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Drinking Water Safety

Is there boron in my drinking water?

​​​​​​​​​​​​​​​​​​​​​​What is boron?

Boron is an element found in nature. It is most often combined with oxygen in compounds called borates, like boric acid, borax, and boron oxide. Minerals with borate are mined and processed to make:

  • glass
  • ceramics
  • soap
  • bleach
  • detergent
  • fire retardant
  • industrial pesticides

Where is boron found?

Boron is released into the air, water, or soil when soils and rocks naturally weather.

Manufactured sources of boron include:

  • some fertilizers and herbicides
  • copper smelters (smelting is when metal is separated from its natural source using heat)
  • wastewater used for irrigation
  • industrial waste disposal

How does boron get into my drinking water?

Boron gets into water from:

  • industrial wastewater
  • municipal sewage
  • rocks and soil weathering
  • soil run-off

How does boron affect my health?

Most people get about 1.2 mg (milligrams) of boron from what they eat. And most drinking water contains between 0.1 and 0.3 mg/L (milligrams per litre) of boron. According to the Environmental Protection Agency in the USA, there is a risk to a young boy’s testicles when they are exposed to high levels of boron in drinking water. This exposure does not need to be long-term.

Do not use water with boron over 2 mg/L to prepare food or formula for babies and children.

High boron levels can affect the health of your testicles. There is also a risk to unborn babies.

Boron does not cause cancer.

How do I know if there is boron in my drinking water?

Your water can be tested to see how much boron is in it. Learn more about testing your drinking water in Alberta.

Any public water supply must be checked for boron. You can find out results from your water supplier. If routine testing shows boron levels over the maximum acceptable concentration (MAC), your water supplier has to reduce the amount of boron to a safe level. The MAC is the highest amount of a metal in drinking water that is safe for a person to drink.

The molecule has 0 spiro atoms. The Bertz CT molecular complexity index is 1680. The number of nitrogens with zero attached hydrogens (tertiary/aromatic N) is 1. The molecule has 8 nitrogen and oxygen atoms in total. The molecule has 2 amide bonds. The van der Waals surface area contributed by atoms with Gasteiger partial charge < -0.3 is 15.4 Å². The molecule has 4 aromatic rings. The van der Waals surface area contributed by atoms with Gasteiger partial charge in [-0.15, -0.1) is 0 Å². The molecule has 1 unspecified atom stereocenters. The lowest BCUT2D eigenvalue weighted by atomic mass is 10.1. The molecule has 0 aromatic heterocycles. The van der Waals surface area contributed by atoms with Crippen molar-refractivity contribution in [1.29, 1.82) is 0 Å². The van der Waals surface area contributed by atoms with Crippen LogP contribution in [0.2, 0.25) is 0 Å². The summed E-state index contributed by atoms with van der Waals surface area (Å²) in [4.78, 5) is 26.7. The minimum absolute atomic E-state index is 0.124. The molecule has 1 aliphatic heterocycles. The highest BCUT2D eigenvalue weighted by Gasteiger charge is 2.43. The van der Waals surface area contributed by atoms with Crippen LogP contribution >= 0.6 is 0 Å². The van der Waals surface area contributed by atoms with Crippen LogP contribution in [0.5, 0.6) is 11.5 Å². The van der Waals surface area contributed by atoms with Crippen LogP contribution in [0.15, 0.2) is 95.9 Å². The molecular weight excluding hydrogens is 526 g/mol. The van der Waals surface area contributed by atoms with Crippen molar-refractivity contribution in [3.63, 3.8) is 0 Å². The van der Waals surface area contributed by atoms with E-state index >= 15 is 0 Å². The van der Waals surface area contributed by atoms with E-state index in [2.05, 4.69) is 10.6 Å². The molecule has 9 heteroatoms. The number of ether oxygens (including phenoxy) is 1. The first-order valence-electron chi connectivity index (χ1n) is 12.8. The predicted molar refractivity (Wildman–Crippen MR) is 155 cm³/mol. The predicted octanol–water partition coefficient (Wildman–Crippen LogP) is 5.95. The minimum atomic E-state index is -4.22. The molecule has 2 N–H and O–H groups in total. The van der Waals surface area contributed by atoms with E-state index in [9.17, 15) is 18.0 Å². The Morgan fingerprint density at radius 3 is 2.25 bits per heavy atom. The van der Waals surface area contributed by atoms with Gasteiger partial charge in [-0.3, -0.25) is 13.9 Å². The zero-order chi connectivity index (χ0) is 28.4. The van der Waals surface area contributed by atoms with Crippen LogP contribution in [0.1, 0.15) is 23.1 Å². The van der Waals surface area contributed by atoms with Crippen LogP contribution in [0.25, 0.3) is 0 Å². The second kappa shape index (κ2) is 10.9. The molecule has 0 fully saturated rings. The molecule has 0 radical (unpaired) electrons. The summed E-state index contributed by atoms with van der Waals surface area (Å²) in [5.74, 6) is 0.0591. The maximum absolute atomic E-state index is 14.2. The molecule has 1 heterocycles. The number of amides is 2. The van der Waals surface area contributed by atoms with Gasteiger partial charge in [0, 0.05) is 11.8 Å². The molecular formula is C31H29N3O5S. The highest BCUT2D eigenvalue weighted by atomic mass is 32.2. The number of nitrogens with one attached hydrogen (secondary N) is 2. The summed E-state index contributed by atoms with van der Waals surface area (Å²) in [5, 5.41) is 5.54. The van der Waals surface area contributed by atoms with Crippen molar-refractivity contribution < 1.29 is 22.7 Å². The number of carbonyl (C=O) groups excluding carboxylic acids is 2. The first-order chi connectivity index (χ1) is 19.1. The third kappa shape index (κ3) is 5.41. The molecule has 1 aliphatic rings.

If you have a private water source, test your water regularly to make sure it is safe. Make sure to have your water sample tested by an accredited lab.

What is the standard for levels of boron in drinking water?

According to Health Canada’s Guidelines for Canadian Drinking Water Quality, the highest acceptable level of boron in drinking water is 5 mg/L. This value is set to protect an average person from getting sick based on the average amount of water we drink.

Do not use water with boron over 2 mg/L to prepare food or formula for babies and children. ​

What should I do if there are high levels of boron in my drinking water?

If you are concerned about boron in your drinking water:

  • Use water from another safe source to drink, cook, and brush your teeth. Safe water sources include municipal (city or town) water systems or bottled water.
  • Talk to a professional water specialist to install a certified water treatment unit to remove boron.
You can remove boron from drinking water with:
  • a boron-specific ion exchange resin (a system that uses the electrical charges of different particles to clean water)
  • a strong-base anion-exchange resin (a system that uses the electrical charges of different particles to clean water)
  • reverse osmosis (forcing water through a membrane that filters out elements like boron). Reverse osmosis is limited in its ability to remove boron.

After you have installed your system, have your treated water tested for boron to make sure your system is working properly. Monitor and maintain your water treatment equipment according to the manufacturer’s instructions.

How else might I be exposed to boron?

There can also be boron (usually as borates or boric acid) in:

  • some cosmetics
  • some pesticides
  • certain foods like fruits and vegetables
  • powders or dusts that you breathe in
  • ​some medicines

Where can I learn more?

If you have any questions about boron in drinking water, contact Alberta Health Services Environmental Public Health.


Current as of: April 26, 2022

Author: Environmental Public Health, Alberta Health Services